Moreover, more forensic experts said Mr Spector's DNA and fingerprints were not found on the gun.
Others told the court the evidence suggested no-one else was involved. "Ninety-nine percent, it's suicide," Dr Vincent DiMaio said.
Ms Kenney-Baden told jurors in her closing argument that "the scientific evidence clearly exonerates him".
But another forensic expert, Lynne Herold, told the court that the pattern of "mist-like" bloodstains on Mr Spector's white jacket suggested he was within two to three feet of the impact.
And Donna Brandelli, another expert, told the jury that fingerprints rarely adhered to the shiny metal surface of a gun.
"We only get fingerprints off guns eight to 10% of the time," she said.
Forensic specialist Steve Renteria said there could have been traces of cells from someone else on the gun but they would have been overwhelmed by the large amount of Ms Clarkson's blood.
During the trial, a string of women gave evidence to say Mr Spector also pointed guns at them over the years.
Former employee and girlfriend Devra Robitaille told jurors he threatened her when she wanted to leave two parties in the 1970s and '80s.
Melissa Grosvenor claimed Mr Spector threatened her in 1992
In the second incident in 1986, she said he was "screaming, ranting and raving: 'You're not going. You're not leaving. I'm not opening the door... I'll blow you away. I'll shoot you.'"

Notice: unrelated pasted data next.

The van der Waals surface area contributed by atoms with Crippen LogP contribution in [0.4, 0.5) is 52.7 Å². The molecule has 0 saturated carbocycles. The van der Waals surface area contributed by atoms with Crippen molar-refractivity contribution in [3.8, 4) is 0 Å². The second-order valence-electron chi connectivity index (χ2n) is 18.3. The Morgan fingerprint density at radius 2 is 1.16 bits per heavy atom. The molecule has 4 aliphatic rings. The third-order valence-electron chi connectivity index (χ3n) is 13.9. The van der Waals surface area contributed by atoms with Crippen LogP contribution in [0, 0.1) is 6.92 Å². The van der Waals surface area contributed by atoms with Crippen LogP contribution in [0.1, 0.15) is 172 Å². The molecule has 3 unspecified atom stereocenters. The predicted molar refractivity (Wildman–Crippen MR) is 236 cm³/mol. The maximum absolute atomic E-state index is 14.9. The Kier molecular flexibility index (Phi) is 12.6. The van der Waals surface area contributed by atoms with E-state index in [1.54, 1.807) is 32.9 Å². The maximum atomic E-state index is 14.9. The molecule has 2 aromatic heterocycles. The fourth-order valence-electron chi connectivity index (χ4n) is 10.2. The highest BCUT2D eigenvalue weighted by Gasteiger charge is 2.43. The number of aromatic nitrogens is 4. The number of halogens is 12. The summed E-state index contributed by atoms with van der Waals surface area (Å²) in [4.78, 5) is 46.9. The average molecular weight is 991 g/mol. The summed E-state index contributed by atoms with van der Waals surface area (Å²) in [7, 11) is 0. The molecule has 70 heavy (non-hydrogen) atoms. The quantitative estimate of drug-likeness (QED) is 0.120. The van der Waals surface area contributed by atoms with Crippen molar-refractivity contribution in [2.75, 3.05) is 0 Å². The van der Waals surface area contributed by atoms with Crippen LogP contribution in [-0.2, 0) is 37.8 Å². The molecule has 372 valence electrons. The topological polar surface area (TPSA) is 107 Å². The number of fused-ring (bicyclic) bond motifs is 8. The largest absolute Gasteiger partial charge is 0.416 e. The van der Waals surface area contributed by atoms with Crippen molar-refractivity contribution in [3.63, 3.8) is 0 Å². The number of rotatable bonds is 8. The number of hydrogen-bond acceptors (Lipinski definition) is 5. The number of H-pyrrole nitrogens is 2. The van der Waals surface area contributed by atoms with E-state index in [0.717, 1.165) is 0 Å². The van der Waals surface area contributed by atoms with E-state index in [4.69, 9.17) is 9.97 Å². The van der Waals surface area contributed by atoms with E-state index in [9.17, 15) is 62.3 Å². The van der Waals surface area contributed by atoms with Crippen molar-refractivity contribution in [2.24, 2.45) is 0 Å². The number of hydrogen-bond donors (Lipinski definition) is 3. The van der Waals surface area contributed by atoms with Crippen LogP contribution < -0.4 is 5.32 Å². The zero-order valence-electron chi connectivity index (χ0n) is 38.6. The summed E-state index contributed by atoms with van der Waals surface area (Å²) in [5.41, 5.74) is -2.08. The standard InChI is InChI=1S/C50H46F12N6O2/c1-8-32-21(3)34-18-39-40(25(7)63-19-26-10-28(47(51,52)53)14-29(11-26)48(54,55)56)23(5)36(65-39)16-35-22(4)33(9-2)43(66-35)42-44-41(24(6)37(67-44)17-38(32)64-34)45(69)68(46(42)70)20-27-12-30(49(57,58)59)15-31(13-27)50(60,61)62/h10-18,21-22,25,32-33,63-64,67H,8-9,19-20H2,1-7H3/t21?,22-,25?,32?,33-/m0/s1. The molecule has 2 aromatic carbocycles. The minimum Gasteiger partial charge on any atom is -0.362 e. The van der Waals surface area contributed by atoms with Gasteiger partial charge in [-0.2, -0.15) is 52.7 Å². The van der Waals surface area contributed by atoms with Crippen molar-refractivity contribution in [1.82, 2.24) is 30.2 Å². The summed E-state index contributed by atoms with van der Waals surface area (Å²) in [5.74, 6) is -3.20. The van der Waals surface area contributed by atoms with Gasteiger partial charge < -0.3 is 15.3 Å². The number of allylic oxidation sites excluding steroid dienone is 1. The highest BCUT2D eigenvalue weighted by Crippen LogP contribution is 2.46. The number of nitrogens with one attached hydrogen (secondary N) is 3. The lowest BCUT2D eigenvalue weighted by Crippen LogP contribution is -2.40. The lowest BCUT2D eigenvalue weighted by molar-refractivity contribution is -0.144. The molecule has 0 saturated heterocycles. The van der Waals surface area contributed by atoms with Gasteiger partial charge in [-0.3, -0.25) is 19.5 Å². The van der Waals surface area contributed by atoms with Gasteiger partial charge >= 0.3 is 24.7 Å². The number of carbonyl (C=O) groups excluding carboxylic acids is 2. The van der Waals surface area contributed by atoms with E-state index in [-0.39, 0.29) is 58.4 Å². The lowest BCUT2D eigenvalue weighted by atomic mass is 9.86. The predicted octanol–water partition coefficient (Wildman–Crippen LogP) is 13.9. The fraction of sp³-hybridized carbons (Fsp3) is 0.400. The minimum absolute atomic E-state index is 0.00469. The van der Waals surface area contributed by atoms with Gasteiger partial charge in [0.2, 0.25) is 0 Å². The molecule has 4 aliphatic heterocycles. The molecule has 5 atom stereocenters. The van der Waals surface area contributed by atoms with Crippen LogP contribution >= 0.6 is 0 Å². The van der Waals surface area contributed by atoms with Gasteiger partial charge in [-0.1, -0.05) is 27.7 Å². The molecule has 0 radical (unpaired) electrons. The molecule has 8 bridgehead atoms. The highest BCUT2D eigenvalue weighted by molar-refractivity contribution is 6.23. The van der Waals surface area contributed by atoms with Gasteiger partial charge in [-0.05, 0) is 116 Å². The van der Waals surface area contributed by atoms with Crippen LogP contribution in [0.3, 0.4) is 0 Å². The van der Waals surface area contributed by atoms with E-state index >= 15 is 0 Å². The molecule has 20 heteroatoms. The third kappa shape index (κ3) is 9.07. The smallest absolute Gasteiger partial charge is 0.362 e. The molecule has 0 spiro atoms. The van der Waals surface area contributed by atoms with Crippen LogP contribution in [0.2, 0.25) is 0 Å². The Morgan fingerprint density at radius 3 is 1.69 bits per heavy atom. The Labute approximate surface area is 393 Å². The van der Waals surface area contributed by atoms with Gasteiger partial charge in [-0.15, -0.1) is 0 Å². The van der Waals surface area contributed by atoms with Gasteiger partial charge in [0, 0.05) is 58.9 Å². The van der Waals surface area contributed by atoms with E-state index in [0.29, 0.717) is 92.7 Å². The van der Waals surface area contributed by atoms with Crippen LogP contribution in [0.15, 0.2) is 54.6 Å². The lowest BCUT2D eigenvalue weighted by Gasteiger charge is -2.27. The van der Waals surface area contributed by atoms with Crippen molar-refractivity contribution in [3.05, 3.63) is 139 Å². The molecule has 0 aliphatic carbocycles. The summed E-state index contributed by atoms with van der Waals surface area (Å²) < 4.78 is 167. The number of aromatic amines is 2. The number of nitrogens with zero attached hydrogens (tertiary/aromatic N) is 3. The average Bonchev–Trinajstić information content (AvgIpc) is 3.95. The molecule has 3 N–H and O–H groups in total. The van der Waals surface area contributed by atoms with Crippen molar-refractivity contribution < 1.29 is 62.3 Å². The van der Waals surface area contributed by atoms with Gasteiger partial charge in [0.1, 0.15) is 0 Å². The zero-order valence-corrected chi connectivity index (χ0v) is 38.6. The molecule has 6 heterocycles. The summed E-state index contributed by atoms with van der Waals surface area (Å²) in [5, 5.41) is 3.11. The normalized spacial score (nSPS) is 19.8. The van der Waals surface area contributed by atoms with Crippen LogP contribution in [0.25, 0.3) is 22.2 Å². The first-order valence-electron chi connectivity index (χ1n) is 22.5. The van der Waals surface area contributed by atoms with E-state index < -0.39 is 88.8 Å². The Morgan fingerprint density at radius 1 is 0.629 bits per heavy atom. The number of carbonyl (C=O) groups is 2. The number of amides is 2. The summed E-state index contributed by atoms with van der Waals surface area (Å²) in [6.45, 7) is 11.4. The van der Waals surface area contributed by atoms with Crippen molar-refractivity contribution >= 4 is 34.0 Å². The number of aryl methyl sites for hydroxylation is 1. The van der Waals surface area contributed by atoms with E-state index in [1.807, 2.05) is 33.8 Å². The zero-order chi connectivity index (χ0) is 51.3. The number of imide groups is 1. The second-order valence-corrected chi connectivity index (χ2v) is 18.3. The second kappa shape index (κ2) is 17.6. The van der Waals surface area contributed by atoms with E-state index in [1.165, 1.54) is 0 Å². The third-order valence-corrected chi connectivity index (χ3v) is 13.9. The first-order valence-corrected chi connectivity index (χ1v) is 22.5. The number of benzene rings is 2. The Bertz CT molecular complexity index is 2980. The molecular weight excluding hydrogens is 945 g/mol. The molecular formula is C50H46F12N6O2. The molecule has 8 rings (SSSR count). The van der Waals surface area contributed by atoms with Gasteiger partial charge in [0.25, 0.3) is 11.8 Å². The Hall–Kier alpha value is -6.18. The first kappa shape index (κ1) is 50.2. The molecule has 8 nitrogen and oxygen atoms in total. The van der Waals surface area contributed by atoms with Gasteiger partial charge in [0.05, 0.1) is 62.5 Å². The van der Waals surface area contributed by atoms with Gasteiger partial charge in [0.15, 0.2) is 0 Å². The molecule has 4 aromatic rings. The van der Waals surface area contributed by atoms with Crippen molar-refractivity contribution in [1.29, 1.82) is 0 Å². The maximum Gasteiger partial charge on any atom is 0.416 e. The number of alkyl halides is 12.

Melissa Grosvenor described Mr Spector as a "very fun" companion - until he tried to stop her leaving his home in 1992.
"He walked right up to me and put the gun right up to my face and said: 'If you try to leave, I'm going to kill you,'" she said.
Stephanie Jennings said the producer held her hostage with a gun in a hotel room in 1995.
Another ex-girlfriend, Dorothy Melvin, said she was threatened with a pistol and shotgun after a night's drinking in 1993.
A fifth woman, Kathy Sullivan, recalled that Mr Spector once escorted her from his mansion carrying a gun for "protection". But she said she never felt threatened.
Much of the trial was spent arguing over whether Lana Clarkson had given up on life after failing to make it as a movie star, and whether she could have been capable of suicide.
Lana Clarkson died of a gunshot fired inside her mouth
She sent letters to friends and a doctor in the months leading up to her death including the phrases "I'm at the end of my rope here" and "I was at the end of my tether".
She also wrote at one point: "This has been definitely the most difficult year of my life. My finances are a shambles and I am on the verge of losing everything."
But her mother told the court her daughter had bought seven pairs of shoes for a new job just hours before she was shot.
She also identified a series of photos the actress had taken to use to seek work about a month before her death.
And in an e-mail sent the day before she died, Ms Clarkson agreed to attend a birthday party for a friend's husband later that month. "Can't wait! Hugs & kisses, Lana," she wrote.